Wild Animals Are Not Pets
A woman in New York paid $1,800 for a 9-week-old black leopard. She thought it was cute and friendly – until it attacked her.
A Pennsylvania woman died after being attacked by her “pet,” a 350-pound black bear she had raised since it was a cub.
A red fox pup was turned into a shelter by a family that had kept it in captivity. The fox became blind because it was not being fed properly.
These are examples of people who attempted to make pets out of wildlife, and the unfortunate situations are not isolated.
Besides the harm that could occur to wild animals kept in homes, keeping wildlife as pets poses great danger to humans. Born Free USA, a nonprofit advocacy organization that strives to end the ownership of wild animals, has documented over 1,500 attacks, including 75 human deaths involving wildlife pets since 1990.
In most states, private ownership of wildlife is illegal. These laws exist because wild animals have special needs, and it is difficult to keep them healthy and alive in captivity. Proper nutrition is essential for normal development, and any deficiencies may cost the animal its life.
Unlike domesticated cats and dogs, keeping a wild animal in a home, or raising it by hand as a newborn, does not make it a pet. It remains a wild animal.
Humans have bred dogs, cats, cattle, sheep and other livestock for as long as the last 10,000 to 15,000 years. Domestication is a process that occurs over many generations of animals. Through domestication, over time, undesirable traits are bred out of a species. Even then, the animals often retain the ability to maim and kill. Four and half million people are still bitten by domesticated dogs each year in the United States.
Wild animals may carry zoonotic diseases that can be transmitted to people and pets. Some of these, such as rabies, can be lethal to humans. Wild animals can carry the same diseases that some of our pets are susceptible to, such as distemper. But unlike pets, wild animals are not vaccinated for diseases or dewormed, nor do they see a veterinarian regularly. Consequently, the infectious diseases and parasites a wild animal may carry can be harmful to both people and pets.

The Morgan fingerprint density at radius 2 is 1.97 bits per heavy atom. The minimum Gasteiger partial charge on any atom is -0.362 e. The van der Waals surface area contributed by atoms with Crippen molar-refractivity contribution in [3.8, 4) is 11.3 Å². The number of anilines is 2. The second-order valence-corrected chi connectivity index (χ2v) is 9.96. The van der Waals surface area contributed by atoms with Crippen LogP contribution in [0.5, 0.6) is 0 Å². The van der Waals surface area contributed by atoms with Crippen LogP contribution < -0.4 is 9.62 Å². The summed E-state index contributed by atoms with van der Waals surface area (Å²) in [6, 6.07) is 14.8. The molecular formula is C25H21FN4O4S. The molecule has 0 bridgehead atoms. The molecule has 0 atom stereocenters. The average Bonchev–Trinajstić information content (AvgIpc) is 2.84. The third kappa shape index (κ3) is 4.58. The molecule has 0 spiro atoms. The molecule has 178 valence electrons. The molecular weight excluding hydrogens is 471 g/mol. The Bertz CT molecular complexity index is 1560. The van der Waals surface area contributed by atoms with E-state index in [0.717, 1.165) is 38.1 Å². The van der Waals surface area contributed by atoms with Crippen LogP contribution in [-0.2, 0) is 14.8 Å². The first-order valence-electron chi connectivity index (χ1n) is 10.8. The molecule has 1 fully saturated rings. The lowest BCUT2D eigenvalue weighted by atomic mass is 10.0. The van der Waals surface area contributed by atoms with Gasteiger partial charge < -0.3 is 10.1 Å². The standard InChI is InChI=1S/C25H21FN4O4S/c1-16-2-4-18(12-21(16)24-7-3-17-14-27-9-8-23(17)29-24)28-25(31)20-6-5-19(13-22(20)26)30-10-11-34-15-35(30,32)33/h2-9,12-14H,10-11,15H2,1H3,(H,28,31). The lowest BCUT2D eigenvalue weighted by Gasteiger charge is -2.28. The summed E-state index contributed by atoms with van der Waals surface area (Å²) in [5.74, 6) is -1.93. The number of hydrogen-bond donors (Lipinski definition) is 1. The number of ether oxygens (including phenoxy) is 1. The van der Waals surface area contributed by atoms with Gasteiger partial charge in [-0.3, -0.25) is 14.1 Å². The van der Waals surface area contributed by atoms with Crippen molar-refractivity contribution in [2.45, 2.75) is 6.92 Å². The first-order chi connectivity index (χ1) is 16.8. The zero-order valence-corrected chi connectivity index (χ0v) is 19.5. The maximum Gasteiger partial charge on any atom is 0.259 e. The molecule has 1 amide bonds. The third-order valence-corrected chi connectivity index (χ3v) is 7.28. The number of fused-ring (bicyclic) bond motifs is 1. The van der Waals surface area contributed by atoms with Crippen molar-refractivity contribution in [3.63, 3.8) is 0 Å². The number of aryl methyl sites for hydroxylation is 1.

Given these risks, it brings to question why someone would purposely take an animal from the wild and keep it captive.
Ignorance about the perils associated with the wild pets, curiosity about wildlife, love of animals, ego, novelty or perhaps even profit provide some reasons. The most frequent reason is when people rescue orphans and decide to raise them. However, a captive wild animal is essentially a prisoner caught between its instincts and its dependence on humans to survive.
As a captive animal grows independent of its caretakers, it may become aggressive, frustrated or may bite, leading to injury or death. It has not had thousands of years to overcome wild instincts as domesticated animals have. The animal may escape, it may be let go in the wild or it may be brought to a wildlife rehabilitator. By this time, it may be too late to teach it survival skills or appropriate social behavior for its species.
Some wild animals are not protected under Utah state law, meaning you do not have to possess a valid hunting or trapping license to harvest them. Wild animals, like raccoons and coyotes, require a permit to house them in captivity. The importation, distribution, relocation, holding in captivity or possession of live coyotes and live raccoons in Utah is prohibited.
Unpermitted wild animals may be seized immediately by the Utah Division of Wildlife Resources, the Department of Health, the Department of Agriculture and Food, animal control officers or peace officers. If you have an illegally held wild animal, your best course of action is to contact one of the agencies mentioned or a licensed wildlife rehabilitator. They can determine if the animal can be re-socialized with its own kind and forage for itself. A wild animal that has been raised by humans has not been properly prepared for life in the wild. To release a captive wild animal is almost certainly dooming it to suffer starvation, unnatural predation, accident or an unfortunate contact with humans it might see as friendly.
If you want a pet consider this. Of the 3 million cats and dogs that are euthanized in shelters each year, most are healthy and treatable and could have been adopted into new homes.
For more information, visit https://www.wildawareutah.org/.
By: Terry Messmer, Utah State University Extension wildlife specialist, firstname.lastname@example.org